Swaziland: Going backwards on the fight against Aids: What to tell the patients?
Aymeric Péguillan - Head of Mission with Médecins Sans Frontières in Swaziland.
Soon it will be necessary to explain to patients infected with HIV, simple and multi-drug resistant strains of tuberculosis, and to the mothers who each year loose their children to malaria, why big banks have access to emergency rescue measures and not them.
The cancelation last week of Round 11 of the Global Fund1 to fight AIDS, tuberculosis and malaria is a large hit to those patients, activists and caregivers, who for 10 years have accomplished significant progress in the uphill battle against these deadly diseases. Never has the hope of dealing a fatal blow to the epidemics of our time been so great than in recent months. Encouraging results were published from a number of studies showing the considerable scientific impact that antiretrovirals (ARV) have on preventing the transmission of the HIV virus from an HIV-positive patient to an uninfected person, and more simply on the overall health of those infected.
These latest advances have brought medical organisations such as Médecins Sans Frontières, to seriously focus on developing preventative treatment strategies aiming to reduce transmission. The new measures, adapted for medical contexts presenting a high prevalence of HIV, are additionally designed to engage discussion with the specific countries’ health ministries to guide their implementation quickly.
It is sufficient to say that today, most of the field workers in daily contact with patients think more about how they will save thousands of lives threatened by lack of funds, rather than how they will prevent new infections. At its inception, the Global Fund raised hopes that the efforts of field workers would be supported by a strong financial mechanism, that would undoubtedly lead to a victory against these great epidemics. The major donor countries pledged publicly behind the United States to support this unique initiative by continuing donations and consequently silencing the skeptics of international cooperation on health to benefit the most vulnerable.
But, as it seems, it was not foreseen that the major governing powers would turn their backs in the midst of a global economic slowdown. Today, these leaders think more about satisfying domestic needs and interests, than honoring their commitments, which millions of lives depend on.
Enormous challenges for patients
It would be too easy to allow these challenges to fall by the wayside of this cowardly denial. Many countries, mostly situated in Sub-Saharan Africa, are currently attempting to implement health care systems adapted to the needs of patients infected with HIV, tuberculosis and malaria. There is no doubt that despite the present difficulties and fragile Ministry of Health management systems, a political will has been established to battle head-on the three major epidemics in seriously affected countries. But even if the political will is there, it remains clear that these states are, at present, unable to lead the battle alone to bear the financial costs associated with implementing such ambitious, yet effective, strategies. It is perfectly legitimate and expected that they rely on such mechanisms as the Global Fund to achieve these goals and give hope to millions of people to lead healthy and productive lives.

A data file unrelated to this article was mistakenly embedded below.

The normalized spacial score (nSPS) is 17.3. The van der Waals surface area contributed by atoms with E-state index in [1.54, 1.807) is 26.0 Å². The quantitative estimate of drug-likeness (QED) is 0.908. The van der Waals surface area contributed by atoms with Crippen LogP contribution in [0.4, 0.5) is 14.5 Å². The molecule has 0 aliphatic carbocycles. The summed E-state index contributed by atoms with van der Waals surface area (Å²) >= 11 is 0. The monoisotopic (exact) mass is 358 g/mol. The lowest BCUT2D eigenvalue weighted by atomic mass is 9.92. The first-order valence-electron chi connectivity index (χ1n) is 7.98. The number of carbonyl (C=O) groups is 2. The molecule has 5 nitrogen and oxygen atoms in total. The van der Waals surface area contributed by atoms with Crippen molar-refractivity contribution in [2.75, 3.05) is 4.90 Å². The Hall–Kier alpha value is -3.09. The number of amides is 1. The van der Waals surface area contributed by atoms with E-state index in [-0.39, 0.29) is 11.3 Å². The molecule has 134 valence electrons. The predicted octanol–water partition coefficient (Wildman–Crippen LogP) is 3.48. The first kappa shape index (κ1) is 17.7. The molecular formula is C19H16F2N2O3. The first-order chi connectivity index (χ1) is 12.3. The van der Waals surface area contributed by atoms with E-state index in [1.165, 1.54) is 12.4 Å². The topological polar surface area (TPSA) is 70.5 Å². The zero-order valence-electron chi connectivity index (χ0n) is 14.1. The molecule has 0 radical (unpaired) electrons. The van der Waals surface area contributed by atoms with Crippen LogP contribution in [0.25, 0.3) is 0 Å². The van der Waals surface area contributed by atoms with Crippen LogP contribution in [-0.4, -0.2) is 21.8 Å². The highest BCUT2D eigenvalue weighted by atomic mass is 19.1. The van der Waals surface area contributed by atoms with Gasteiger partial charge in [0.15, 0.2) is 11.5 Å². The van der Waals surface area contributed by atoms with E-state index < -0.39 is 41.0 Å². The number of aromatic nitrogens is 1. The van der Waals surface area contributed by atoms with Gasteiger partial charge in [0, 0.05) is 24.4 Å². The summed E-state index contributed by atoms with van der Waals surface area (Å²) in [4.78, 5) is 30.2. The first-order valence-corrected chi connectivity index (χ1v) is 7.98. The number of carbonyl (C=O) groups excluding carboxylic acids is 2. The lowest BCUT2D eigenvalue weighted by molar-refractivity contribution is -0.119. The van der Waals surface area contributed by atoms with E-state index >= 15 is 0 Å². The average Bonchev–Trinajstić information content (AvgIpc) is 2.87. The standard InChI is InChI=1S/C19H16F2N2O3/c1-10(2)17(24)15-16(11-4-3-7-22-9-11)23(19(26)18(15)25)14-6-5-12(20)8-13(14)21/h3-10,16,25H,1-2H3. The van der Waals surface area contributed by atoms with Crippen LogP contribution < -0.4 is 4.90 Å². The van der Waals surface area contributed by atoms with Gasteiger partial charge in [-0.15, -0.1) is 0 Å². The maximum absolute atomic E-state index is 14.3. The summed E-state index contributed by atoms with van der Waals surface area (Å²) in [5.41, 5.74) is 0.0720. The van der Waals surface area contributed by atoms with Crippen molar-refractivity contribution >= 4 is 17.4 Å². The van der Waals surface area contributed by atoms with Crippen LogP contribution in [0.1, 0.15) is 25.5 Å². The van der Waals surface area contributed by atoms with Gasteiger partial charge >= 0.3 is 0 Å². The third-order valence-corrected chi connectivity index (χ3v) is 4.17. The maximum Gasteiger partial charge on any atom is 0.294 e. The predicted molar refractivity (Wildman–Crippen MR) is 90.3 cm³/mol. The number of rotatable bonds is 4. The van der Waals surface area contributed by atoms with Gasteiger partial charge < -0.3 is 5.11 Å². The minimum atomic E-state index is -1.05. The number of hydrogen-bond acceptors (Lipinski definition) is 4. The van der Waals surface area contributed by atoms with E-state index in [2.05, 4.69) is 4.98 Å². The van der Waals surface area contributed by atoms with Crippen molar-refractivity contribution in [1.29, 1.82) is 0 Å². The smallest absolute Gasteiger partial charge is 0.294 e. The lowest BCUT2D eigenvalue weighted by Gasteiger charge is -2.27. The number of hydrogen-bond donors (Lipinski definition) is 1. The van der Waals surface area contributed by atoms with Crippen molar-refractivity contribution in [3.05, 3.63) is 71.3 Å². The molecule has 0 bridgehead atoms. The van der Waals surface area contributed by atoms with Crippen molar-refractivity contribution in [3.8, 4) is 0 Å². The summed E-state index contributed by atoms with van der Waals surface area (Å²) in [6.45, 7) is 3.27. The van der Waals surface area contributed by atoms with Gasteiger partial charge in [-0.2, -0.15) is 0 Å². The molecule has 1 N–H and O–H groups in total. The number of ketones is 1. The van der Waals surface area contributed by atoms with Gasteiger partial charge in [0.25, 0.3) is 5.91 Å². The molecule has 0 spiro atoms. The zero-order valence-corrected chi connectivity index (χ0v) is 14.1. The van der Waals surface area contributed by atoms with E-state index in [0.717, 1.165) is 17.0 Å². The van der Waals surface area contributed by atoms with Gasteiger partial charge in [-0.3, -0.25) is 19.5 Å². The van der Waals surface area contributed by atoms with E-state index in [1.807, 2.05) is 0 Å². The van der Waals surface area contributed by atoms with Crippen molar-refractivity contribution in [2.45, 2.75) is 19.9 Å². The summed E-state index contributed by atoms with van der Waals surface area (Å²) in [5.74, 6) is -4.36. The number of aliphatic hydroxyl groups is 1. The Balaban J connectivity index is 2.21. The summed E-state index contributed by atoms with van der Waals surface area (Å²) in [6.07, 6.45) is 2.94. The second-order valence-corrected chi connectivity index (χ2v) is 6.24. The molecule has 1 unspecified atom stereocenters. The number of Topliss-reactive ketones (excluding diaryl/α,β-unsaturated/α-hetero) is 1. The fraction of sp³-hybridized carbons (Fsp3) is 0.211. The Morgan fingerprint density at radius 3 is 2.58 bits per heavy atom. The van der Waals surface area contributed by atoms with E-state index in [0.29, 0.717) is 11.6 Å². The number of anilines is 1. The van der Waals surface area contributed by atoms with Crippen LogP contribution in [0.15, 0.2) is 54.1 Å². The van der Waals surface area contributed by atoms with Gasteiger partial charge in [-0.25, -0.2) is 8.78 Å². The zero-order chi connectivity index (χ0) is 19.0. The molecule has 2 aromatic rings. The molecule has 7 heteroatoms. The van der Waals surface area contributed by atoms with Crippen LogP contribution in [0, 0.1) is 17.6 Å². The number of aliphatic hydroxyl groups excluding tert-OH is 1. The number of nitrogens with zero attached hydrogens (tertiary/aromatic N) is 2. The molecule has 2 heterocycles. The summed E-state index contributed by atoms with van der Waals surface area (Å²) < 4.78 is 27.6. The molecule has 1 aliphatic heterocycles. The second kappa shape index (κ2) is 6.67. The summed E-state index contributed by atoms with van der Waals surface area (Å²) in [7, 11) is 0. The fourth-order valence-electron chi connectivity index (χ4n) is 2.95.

The cancellation of Round 11 has brought to a halt the positive momentum that spread across the community of patients and caregivers worldwide. In countries such as Swaziland, HIV prevalence is at record levels (26% of the adult population), and health actors are working hard to stem the epidemic in difficult economic conditions; quite simply if pledges to the Global Fund are not met, there are tens of thousands of lives at stake. The financial disengagement of major donors will have considerable impact on the patients currently under treatment, part of which therefore is suddenly deprived. Additionally, those who are eligible and waiting for their treatment to begin will be sent home for lack of available drugs.
In Swaziland, where almost 68,000 people are on treatment, medication shortages will be felt in 2012. In Mozambique, a neighboring country with 240,000 people on ARVs and the same amount waiting to begin treatment, the ax will fall even sooner for many of them.
This will signify a return to the beginning of the year 2000, when caregivers had to chose which of their patients had the greater chance to survive. A choice that is totally unacceptable and inconceivable in 2011. Who will explain to all of these patients that they can no longer be treated?
1. The funds from the different Rounds of the Global Fund serve as annual allowances allocated to countries who have requested support for their national programs on the fight against AIDS, tuberculosis and malaria.
Aymeric Péguillan is Head of Mission with Médecins Sans Frontières in Swaziland.